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Queer theoryQueer theory is a deconstructionist theory about individuals' sex and gender in Queer studies. It proposes the theory that one's sexual identity is partly or wholly socially constructed, and therefore individuals cannot really be described using broad terms like "homosexual" or "woman." It challenges the common practice of compartmentalizing the description of a person to fit into one particular category.
In particular, it rejects the creation of an artificial and socially assigned identity and membership in a group-entity to which all who share some habit or lifestyle defined by standards set by The Other (those who are not in fact participating) are relegated. It considers individuals to be just that, individuals, and requires building up categories and groups by voluntary and especially aesthetic associations.
The primary influence in the development of Queer theory was Michel Foucault; later theorists include Judith Butler and Eve Kosofsky Sedgwick. Earlier historical influences include Jacques Lacan, Louis Althusser, and Jacques Derrida.
Like those in some branches of feminism, many scholars in Queer theory view prostitition, pornography and BDSM as legitimate and valuable expressions of human sexuality. For example, Patrick Califia in Feminism and Sadomasochism (ISBN 1573440965) writes about how sadomasochism encourages fluidity and questions the naturalness of binary dichotomies in society: "The dynamic between a top and a bottom is quite different from the dynamic between men and women, blacks and whites, or upper- and working- class people. That system is unjust because it assigns privileges based on race, gender, and social class. During a S/M encounter, roles are acquired and used in very different ways… if you don’t like being a top or bottom, you switch your keys. Try doing that to your biological sex or your race or your socioeconomic status."
This places them in conflict with branches of feminism that view them as mechanisms for the oppression of women.
Critics hold that a strict body-based version of Queer theory is totally baseless from a scientific point of view. They point to a vast and growing body of physiological, genetic and sociological evidence that most scientists accept as proving that sexual orientation is more than a social construct. In this view, sexuality is innate and exists independently of whatever any given society happens to teach on this subject. Many scientists hold that deconstructionist claims about science (not only on this topic) are pseudoscience.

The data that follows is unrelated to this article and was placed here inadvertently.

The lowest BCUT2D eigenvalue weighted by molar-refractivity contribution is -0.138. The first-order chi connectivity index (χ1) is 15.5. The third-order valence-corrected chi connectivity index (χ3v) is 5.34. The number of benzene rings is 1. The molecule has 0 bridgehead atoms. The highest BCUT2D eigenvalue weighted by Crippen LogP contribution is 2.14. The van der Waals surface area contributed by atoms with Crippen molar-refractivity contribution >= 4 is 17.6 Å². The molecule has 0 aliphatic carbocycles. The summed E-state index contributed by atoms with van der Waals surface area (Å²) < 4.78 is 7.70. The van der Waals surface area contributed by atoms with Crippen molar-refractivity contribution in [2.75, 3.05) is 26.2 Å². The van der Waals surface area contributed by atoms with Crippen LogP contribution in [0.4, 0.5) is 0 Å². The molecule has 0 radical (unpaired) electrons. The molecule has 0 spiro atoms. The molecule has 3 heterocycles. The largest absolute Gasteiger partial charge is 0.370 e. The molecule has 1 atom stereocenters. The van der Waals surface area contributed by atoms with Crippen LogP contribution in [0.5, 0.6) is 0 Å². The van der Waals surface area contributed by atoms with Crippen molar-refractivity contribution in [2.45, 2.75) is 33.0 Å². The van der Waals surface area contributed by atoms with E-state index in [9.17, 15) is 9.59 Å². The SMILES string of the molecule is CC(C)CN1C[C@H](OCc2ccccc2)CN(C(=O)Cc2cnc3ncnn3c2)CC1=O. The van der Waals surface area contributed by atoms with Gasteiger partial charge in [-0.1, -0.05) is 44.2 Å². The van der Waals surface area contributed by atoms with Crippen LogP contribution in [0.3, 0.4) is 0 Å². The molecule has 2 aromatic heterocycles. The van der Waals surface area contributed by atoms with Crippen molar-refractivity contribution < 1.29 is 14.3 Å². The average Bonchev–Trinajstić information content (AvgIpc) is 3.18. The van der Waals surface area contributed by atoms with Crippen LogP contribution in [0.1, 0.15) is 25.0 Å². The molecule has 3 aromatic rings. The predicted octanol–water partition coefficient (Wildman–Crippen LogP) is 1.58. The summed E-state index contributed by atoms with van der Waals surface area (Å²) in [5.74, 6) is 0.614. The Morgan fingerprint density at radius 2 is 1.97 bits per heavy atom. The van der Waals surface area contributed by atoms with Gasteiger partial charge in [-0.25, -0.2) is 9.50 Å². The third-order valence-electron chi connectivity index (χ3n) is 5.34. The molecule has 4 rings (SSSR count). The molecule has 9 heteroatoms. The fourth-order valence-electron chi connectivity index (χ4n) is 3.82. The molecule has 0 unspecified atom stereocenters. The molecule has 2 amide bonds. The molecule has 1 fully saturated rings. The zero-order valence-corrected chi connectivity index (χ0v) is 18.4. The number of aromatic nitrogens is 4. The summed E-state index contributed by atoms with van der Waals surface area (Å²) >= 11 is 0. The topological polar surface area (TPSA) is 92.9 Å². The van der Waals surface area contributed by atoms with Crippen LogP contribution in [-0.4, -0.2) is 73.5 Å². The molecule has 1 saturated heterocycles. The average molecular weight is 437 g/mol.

However, it is not easy to claim that all individuals fall into the category of "male" or "female", based on biological characteristics. Chromosomes can exist in atypical pairs leading to Klinefelter's syndrome and it becomes difficult to categorize these pairs as being "male" or "female". Intersexed individuals also challenge the notion of genital classification of people into "male" and "female" characteristics.
The biological aspects are not as relevant to those who view the process of construction as taking place within natural language and categories it forms by frequent reinforcement in minds - pronouns for instance that make gender or formality distinctions. In Jacques Lacan's model of psychology, the mirror stage (around age 3 where a child sees themselves in a mirror and believes that image to be their "self") and development of language occur at approximately the same time. Indeed, it may be language that constructs the entire idea of self, and gender/sex distinctions as well. Ferdinand de Saussure's ideas of sign-signifier relationships in language are also used to demonstrate this concept as well. It is seen that although some biological truths may exist, our knowledge and conceptualization of them is always mediated by language and culture.
A middle ground between a body-based and language-based view is to hold that society constructs expectations and identities around innate characteristics of sexual life; for example, to acknowledge the fact of sexual orientation and to point out and deconstruct the social constructs surrounding that fact. Queer theory contextualizes the biological notions of sexual orientation and gender within a historical and cultural framework.
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